Effectively Manage Useless Email
Mailwasher Pro stats indicate that since I started using it to control my spam problem years and years ago, I’ve received almost 40,000 email messages and 31,000 of them have been spam. Before Mailwasher, I would have to delete a hundred or so spam messages daily. What a pain in the arse. Now the only spam messages I see are the few Mailwasher Pro isn’t certain about, and I can batch delete worthless mails all at once with a single click. All the rest of the spam, 78% of the emails I receive, I never see. Mailwasher deals with them quietly and efficiently.
Why do I get so much spam? Because I learned the hard way that you should never put an email address on a website. At one time I did exactly that on sites I was involved with creating, and on interactive website forums and such. It doesn’t take long for harvesting software to creep through html source code and collect the ‘mailto’ or email address data. Before long your email address is on every spammer’s mailing list. Never place your email address on a website where it can be seen by the world.
Another good idea is to never use the email address given to you by your internet service provider. That email address is not easily disposable. Get yourself a free address from someplace that allows POP access so you can add it to your email client (the email program you use like Outlook or Thunderbird). Google’s gmail is a good one. Yahoo charges for POP access.
I foolishly gave my Verizon email address to close friends and family thinking it was a safe thing to do, but over time somebody’s address book got compromised, and now I even get spam at my verizon.net address. Mailwasher deals with that too.
Mailwasher positions itself between your email server and your email client, quckly eliminating all mail it deems spam and only allowing you to see the mail from folks you’ve tagged as friends, or mail that appears legit to Mailwasher. If Mailwasher isn’t absolutely certain about a mail it displays, it pre-marks the mail for deletion, leaving the final decision up to you. By right-clicking on the mail header, you can make the sender a ‘friend’ or ‘blacklist’ the sender’s address. Mailwasher learns from these decisions.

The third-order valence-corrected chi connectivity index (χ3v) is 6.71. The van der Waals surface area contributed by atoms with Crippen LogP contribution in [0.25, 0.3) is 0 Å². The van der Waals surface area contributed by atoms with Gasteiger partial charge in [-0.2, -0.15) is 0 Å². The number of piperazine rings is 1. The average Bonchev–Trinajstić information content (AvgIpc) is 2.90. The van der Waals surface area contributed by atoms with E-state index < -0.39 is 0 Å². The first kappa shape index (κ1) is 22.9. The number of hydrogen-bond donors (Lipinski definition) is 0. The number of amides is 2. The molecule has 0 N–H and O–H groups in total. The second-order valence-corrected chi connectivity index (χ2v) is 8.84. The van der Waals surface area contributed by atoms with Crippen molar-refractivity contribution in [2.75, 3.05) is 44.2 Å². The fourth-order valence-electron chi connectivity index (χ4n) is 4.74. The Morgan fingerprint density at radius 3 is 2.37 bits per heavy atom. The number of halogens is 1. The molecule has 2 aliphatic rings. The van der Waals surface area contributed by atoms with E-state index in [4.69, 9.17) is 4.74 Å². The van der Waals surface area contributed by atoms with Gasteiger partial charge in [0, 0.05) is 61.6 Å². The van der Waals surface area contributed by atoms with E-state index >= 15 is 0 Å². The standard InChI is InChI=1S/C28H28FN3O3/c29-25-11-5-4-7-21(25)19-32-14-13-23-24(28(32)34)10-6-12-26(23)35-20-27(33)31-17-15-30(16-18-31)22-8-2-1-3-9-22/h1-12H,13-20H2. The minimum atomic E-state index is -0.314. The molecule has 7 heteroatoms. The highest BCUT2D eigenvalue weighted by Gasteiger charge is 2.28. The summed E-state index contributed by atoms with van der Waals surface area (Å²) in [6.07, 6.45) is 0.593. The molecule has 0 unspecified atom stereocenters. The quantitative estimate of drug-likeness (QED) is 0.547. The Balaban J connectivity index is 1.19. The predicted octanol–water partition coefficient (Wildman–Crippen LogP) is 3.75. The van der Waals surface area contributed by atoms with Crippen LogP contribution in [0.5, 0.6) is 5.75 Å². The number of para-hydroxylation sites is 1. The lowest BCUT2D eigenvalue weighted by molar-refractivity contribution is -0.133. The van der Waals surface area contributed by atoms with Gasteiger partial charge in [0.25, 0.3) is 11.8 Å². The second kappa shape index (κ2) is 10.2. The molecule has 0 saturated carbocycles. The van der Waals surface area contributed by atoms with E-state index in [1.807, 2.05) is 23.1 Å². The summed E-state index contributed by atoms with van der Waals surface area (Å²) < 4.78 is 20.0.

Initially, Mailwasher only downloads the mail’s subject header and sender info, not the message itself. It never downloads attachments or graphics. There is an option to safely download and read the first few lines of a text message if you’re curious about its contents. Twenty lines is the default setting, which can be changed. Then, if you then want to read the whole text message, you can do that too. This is handy if the message isn’t a keeper, and you can delete it in Mailwasher after reading. If you want to quickly reply, Mailwasher will reopen it in your email client’s reply window. The remaining option is to utilize the ‘Process Mail’ function which deletes the ‘marked’ mails from your server, and then let Mailwasher open your email client so you can download the remaining ‘important’ emails as you would normally do. Or you can close Mailwasher and leave the good messages on your email server to be dealt with at a later time.
Perhaps this sounds like just an additional bother while checking your email, but if spam has become a significant annoyance, I’m certain you will grow to love this program in no time at all. I have webmail accounts with Yahoo and Google, and they both have good spam filters that I choose not to enable. I prefer to let Mailwasher handle all spam filtering because it does it so well, and I never have to go to Google or Yahoo to check my ‘bulk mail’ folders for messages that were actually important for me to receive.
It’s been years since I initially installed Mailwasher Pro, but I believe getting it set up was a no-brainer. It pretty much works right ‘out-of-the-box’ so to speak. You need only enter the basic POP mail access info for your accounts, much like setting up an email client, only simpler. If you want the ability to recover the first twenty lines of those occasional mails you might delete accidentally, you’ll also have to add the SMTP info for your ISP. There are many additional settings available with the program, most of them easy to learn filtering capabilities, but most would probably not need to take advantage of them.
If you only have a single email account, Mailwasher has a free version that has enough features to be very handy. Mailwasher Pro handles multiple email accounts and has more features. I recommend the reasonably priced Pro version.
Retail Price: $37 with FREE lifetime upgrades.
Download a trial, or get the free edition for single email POP accounts.
Works in POP3, AOL, MSN, IMAP, and is Vista compatible.
— Bill Flanagan
Bill maintains the Club’s website, and has been using computers since the birth of desktop publishing.